Waking up in the morning it didn't feel nearly as cold as Liz and I thought it would so we settled on slightly less clothes than we thought the night before. The start is truly at the end of the road. We were standing in sand as we started the race. Very cool. I love point to point races and the thought of following this same highway the entire race along this narrow ribbon of land, past historic lighthouses, and through Cape Hatteras National Seashore was exciting. So while it didn't seem as cold as we expected that isn't to say it wasn't cold. It was! The wind was blowing probably 15mph and the temp was probably around 40. The good thing (and a very good thing indeed!) was that the wind was from the north and we were running south. Have you ever run 100 miles straight with a tailwind the entire time? I hazard to guess not many have, but the finishers of the 2012 Graveyard 100 have!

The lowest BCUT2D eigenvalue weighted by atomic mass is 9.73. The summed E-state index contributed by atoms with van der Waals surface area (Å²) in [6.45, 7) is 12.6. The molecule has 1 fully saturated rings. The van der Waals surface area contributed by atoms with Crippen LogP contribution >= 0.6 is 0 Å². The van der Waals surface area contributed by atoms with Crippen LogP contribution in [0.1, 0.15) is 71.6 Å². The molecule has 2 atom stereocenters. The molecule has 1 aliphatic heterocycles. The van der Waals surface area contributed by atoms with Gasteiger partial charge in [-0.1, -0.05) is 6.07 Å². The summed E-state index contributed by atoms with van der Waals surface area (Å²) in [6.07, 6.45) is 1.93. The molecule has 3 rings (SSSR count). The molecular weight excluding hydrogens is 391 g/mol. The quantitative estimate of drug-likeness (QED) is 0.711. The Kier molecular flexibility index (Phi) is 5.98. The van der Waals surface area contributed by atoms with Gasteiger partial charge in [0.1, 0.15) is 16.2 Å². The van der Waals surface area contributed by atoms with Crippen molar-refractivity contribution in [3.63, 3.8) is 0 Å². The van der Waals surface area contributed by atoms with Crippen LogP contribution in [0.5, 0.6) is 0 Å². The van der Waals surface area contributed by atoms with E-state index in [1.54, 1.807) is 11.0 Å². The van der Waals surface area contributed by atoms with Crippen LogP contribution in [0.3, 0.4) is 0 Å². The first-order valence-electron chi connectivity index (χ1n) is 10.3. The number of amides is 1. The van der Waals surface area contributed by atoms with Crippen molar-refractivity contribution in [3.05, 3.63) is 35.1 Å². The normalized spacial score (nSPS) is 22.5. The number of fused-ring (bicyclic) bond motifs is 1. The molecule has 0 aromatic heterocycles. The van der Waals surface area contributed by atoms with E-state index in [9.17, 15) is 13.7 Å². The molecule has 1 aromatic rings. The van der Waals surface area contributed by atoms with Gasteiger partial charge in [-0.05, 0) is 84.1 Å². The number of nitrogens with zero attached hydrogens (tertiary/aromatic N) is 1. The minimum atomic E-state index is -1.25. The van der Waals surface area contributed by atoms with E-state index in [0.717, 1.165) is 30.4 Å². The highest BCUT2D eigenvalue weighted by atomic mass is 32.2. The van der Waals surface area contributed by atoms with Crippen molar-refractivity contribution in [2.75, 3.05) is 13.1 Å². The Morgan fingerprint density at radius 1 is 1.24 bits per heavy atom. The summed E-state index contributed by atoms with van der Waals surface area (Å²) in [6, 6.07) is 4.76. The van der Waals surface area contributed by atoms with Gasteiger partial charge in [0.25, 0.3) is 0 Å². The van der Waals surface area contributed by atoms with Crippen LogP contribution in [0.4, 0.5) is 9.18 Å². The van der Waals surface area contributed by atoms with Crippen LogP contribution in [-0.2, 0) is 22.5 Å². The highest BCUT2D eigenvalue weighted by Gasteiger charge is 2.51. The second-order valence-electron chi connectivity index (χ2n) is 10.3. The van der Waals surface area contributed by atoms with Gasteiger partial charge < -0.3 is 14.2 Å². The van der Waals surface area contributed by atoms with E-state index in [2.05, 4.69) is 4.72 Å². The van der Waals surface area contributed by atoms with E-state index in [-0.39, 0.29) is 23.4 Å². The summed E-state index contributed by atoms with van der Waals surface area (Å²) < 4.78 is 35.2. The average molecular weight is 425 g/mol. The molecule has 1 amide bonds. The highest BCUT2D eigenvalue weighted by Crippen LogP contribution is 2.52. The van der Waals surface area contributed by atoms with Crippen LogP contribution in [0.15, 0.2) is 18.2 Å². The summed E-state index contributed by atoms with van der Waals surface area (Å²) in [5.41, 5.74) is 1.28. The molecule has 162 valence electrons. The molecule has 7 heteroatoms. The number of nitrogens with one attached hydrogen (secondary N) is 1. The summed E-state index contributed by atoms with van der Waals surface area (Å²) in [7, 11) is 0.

It was awesome! It was chilly and windy but with the wind at our backs it was very comfortable. The sun was out the entire day (enough to give me a nasty sunburn on my lower lip) and the wind never really let up. I'd say it blew from 10-20 mph the entire day. It was just pushing us along. You'll never hear me say that running 100 miles is easy but this one was about as easy as it gets. It was like a gentle downhill the whole way. The first 30-35 miles are all through pretty heavily developed areas but then you hit the National Seashore which has no development at all. After that it was off and on developed and desolate with more development towards the end. The highway was busier than I had expected and that got to be kind of a drag but most drivers courteously gave us room. And there was a generous shoulder the entire way with sidewalks also available in many of the developed areas. I never felt that the course was at all dangerous.